If you move to the UK and spend the majority of your time here, there is a good chance that you will become UK tax resident. However, it is possible that you will not become UK domiciled under common law – this will depend upon your intentions when moving to the UK and whether you have the intention to live in the UK permanently or indefinitely. You will however become 'deemed domiciled' in the UK under statute once you have been resident in the UK for at least 15 out of the previous 20 tax years.

In South Africa, taxation is based upon residence. An individual can be resident under the physical presence test (because they spend a sufficient amount of time in South Africa) or they can be 'ordinarily resident' (if South Africa is considered to be their fixed or settled residence, or the place to which they would return 'after their wanderings').

You and your South African tax adviser will need to consider whether you will cease to be tax resident in South Africa following your move. If you do cease to be tax resident in South Africa, this will have capital gains tax consequences in South Africa.

If you do not cease to be tax resident in South Africa, then you may well find yourself in the position where you are tax resident in both the UK and South Africa under the domestic laws of each country. In this situation, your advisers will need to examine the residency 'tie-breaker' clause in the UK/South Africa Double Tax Treaty to establish in which country you are deemed to be exclusively tax resident for the purposes of the treaty. This in turn will determine which country has the right to tax various types of your income and gains.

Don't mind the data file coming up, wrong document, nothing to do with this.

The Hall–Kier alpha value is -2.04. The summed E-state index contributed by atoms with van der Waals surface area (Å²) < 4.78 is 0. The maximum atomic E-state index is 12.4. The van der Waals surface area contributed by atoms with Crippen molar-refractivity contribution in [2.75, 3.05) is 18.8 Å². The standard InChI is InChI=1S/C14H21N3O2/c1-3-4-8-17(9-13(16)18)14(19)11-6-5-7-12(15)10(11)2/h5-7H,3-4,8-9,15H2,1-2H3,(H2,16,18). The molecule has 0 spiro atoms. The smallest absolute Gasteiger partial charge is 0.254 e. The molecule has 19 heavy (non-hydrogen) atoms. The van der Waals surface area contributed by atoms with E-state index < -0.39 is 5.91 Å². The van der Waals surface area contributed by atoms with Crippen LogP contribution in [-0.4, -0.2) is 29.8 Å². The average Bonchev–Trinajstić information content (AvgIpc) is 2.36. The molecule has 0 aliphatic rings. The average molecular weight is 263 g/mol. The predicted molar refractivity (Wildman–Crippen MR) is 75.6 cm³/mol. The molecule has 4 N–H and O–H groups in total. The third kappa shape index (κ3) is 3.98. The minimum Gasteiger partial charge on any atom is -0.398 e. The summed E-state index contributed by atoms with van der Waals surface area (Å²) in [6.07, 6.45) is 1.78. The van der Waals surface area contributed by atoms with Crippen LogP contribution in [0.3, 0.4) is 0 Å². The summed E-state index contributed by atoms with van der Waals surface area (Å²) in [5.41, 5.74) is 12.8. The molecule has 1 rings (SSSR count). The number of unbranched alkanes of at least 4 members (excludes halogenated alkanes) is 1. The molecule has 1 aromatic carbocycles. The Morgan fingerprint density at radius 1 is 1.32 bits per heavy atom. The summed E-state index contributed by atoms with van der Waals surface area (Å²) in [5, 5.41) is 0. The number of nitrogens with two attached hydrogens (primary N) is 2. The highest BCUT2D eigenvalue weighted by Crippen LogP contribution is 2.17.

It is generally sound planning to ensure that you receive advice on both your UK and South African residency position, and your UK domicile position, before you move to the UK.

5. Pre-arrival planning and the remittance basis

The rules surrounding the remittance basis are complicated. There are certain steps which should be taken by individuals who qualify for the remittance basis prior to becoming UK resident in order to make full use of the reliefs available. This is likely to involve setting up a number of separate bank accounts outside the UK, so that capital, foreign income and foreign capital gains can be segregated. These accounts need to operate in a specific way, so it is a good idea to discuss these requirements with your bank well in advance of your move.

6. Review of existing structures and investments

It is common for wealthy South African families to hold assets via both domestic South African trusts and offshore structures. It is important that all such structures are reviewed prior to the family’s arrival in the UK to understand how these structures, and their trustees, settlors and beneficiaries, will be taxed from a UK tax perspective.

Any gains realised before you become UK tax resident should not be chargeable to UK tax, even if you later remit the proceeds to the UK. This assumes you have not been UK resident before and are not caught by our temporary non-residence rules. You may therefore wish to consider whether you want to dispose of any assets prior to moving so that the gain escapes UK tax. The UK does not 'rebase' your assets when you become tax resident, so if you own an asset when you become resident and later dispose of the asset, you will (subject to the remittance basis) be subject to UK capital gains tax on the full amount of the gain, and not just any increase in value which occurs once you are UK resident. 

An actual disposal can also be helpful for South African tax purposes. If you cease to be tax resident in South Africa, you will be deemed to have disposed of certain assets for South African tax purposes and you will be subject to a capital gains tax 'exit charge'. Where assets are not actually disposed of, this is a 'dry tax charge'. An actual disposal can therefore help to fund this tax charge.